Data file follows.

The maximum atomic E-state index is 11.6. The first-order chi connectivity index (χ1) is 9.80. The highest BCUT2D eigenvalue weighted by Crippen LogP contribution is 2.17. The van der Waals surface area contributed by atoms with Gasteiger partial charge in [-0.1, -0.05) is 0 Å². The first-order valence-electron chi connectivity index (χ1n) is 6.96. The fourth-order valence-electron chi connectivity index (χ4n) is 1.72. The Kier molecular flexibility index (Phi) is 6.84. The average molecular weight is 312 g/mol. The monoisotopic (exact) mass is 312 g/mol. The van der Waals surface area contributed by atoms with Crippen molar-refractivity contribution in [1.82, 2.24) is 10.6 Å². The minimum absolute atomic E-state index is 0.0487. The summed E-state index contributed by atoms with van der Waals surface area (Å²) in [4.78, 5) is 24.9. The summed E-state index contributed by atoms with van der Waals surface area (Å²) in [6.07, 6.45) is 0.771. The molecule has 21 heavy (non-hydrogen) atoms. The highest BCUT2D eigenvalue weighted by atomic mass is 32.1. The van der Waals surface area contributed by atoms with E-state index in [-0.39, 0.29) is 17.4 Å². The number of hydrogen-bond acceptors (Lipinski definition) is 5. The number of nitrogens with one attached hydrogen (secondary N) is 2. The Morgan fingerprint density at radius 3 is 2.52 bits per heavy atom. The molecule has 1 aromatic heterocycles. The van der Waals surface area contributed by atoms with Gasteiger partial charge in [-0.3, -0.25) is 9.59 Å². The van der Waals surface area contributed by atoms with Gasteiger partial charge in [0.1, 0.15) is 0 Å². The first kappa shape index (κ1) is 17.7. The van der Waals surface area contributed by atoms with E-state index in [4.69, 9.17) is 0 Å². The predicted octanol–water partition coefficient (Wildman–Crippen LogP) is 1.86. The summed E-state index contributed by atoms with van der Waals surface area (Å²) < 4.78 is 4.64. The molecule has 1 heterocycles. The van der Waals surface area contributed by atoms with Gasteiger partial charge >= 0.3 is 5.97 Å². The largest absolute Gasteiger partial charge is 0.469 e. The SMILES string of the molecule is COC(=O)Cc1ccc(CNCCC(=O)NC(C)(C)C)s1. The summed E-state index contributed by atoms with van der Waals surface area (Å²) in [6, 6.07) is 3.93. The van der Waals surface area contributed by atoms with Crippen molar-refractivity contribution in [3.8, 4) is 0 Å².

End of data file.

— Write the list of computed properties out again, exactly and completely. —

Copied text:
The maximum atomic E-state index is 11.6. The first-order chi connectivity index (χ1) is 9.80. The highest BCUT2D eigenvalue weighted by Crippen LogP contribution is 2.17. The van der Waals surface area contributed by atoms with Gasteiger partial charge in [-0.1, -0.05) is 0 Å². The first-order valence-electron chi connectivity index (χ1n) is 6.96. The fourth-order valence-electron chi connectivity index (χ4n) is 1.72. The Kier molecular flexibility index (Phi) is 6.84. The average molecular weight is 312 g/mol. The monoisotopic (exact) mass is 312 g/mol. The van der Waals surface area contributed by atoms with Crippen molar-refractivity contribution in [1.82, 2.24) is 10.6 Å². The minimum absolute atomic E-state index is 0.0487. The summed E-state index contributed by atoms with van der Waals surface area (Å²) in [4.78, 5) is 24.9. The summed E-state index contributed by atoms with van der Waals surface area (Å²) in [6.07, 6.45) is 0.771. The molecule has 21 heavy (non-hydrogen) atoms. The highest BCUT2D eigenvalue weighted by atomic mass is 32.1. The van der Waals surface area contributed by atoms with E-state index in [-0.39, 0.29) is 17.4 Å². The number of hydrogen-bond acceptors (Lipinski definition) is 5. The number of nitrogens with one attached hydrogen (secondary N) is 2. The Morgan fingerprint density at radius 3 is 2.52 bits per heavy atom. The molecule has 1 aromatic heterocycles. The van der Waals surface area contributed by atoms with Gasteiger partial charge in [-0.3, -0.25) is 9.59 Å². The van der Waals surface area contributed by atoms with Gasteiger partial charge in [0.1, 0.15) is 0 Å². The first kappa shape index (κ1) is 17.7. The van der Waals surface area contributed by atoms with E-state index in [4.69, 9.17) is 0 Å². The predicted octanol–water partition coefficient (Wildman–Crippen LogP) is 1.86. The summed E-state index contributed by atoms with van der Waals surface area (Å²) < 4.78 is 4.64. The molecule has 1 heterocycles. The van der Waals surface area contributed by atoms with Gasteiger partial charge >= 0.3 is 5.97 Å². The largest absolute Gasteiger partial charge is 0.469 e. The SMILES string of the molecule is COC(=O)Cc1ccc(CNCCC(=O)NC(C)(C)C)s1. The summed E-state index contributed by atoms with van der Waals surface area (Å²) in [6, 6.07) is 3.93. The van der Waals surface area contributed by atoms with Crippen molar-refractivity contribution in [3.8, 4) is 0 Å².